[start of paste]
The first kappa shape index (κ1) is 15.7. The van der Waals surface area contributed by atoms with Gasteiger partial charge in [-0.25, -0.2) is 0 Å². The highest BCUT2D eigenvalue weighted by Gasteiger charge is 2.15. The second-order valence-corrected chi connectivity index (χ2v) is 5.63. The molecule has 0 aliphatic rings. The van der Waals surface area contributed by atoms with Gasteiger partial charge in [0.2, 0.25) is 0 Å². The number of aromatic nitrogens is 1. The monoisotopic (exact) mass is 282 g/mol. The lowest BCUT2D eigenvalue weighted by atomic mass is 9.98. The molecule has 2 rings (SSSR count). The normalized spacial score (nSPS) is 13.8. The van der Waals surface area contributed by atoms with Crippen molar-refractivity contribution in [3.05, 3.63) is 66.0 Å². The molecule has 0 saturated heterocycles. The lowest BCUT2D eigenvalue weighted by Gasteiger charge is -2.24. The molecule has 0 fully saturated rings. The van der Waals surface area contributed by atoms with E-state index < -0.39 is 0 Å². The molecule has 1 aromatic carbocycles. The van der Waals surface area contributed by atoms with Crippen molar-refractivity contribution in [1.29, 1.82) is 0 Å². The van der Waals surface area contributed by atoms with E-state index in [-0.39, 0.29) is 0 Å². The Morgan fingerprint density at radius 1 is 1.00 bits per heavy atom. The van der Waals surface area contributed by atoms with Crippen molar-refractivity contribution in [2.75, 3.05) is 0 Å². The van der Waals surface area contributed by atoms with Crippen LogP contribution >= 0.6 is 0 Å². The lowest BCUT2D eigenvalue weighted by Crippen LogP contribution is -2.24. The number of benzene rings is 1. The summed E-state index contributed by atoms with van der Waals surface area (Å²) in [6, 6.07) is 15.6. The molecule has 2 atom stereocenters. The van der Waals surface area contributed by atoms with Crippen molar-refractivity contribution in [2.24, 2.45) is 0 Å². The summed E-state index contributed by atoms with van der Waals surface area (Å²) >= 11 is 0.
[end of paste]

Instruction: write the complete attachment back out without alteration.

The first kappa shape index (κ1) is 15.7. The van der Waals surface area contributed by atoms with Gasteiger partial charge in [-0.25, -0.2) is 0 Å². The highest BCUT2D eigenvalue weighted by Gasteiger charge is 2.15. The second-order valence-corrected chi connectivity index (χ2v) is 5.63. The molecule has 0 aliphatic rings. The van der Waals surface area contributed by atoms with Gasteiger partial charge in [0.2, 0.25) is 0 Å². The number of aromatic nitrogens is 1. The monoisotopic (exact) mass is 282 g/mol. The lowest BCUT2D eigenvalue weighted by atomic mass is 9.98. The molecule has 2 rings (SSSR count). The normalized spacial score (nSPS) is 13.8. The van der Waals surface area contributed by atoms with Crippen molar-refractivity contribution in [3.05, 3.63) is 66.0 Å². The molecule has 0 saturated heterocycles. The lowest BCUT2D eigenvalue weighted by Gasteiger charge is -2.24. The molecule has 0 fully saturated rings. The van der Waals surface area contributed by atoms with E-state index < -0.39 is 0 Å². The molecule has 1 aromatic carbocycles. The van der Waals surface area contributed by atoms with Crippen molar-refractivity contribution in [1.29, 1.82) is 0 Å². The van der Waals surface area contributed by atoms with E-state index in [-0.39, 0.29) is 0 Å². The Morgan fingerprint density at radius 1 is 1.00 bits per heavy atom. The van der Waals surface area contributed by atoms with Crippen molar-refractivity contribution in [2.75, 3.05) is 0 Å². The van der Waals surface area contributed by atoms with Crippen LogP contribution >= 0.6 is 0 Å². The lowest BCUT2D eigenvalue weighted by Crippen LogP contribution is -2.24. The number of benzene rings is 1. The summed E-state index contributed by atoms with van der Waals surface area (Å²) in [6, 6.07) is 15.6. The molecule has 2 atom stereocenters. The van der Waals surface area contributed by atoms with Crippen molar-refractivity contribution in [2.24, 2.45) is 0 Å². The summed E-state index contributed by atoms with van der Waals surface area (Å²) >= 11 is 0.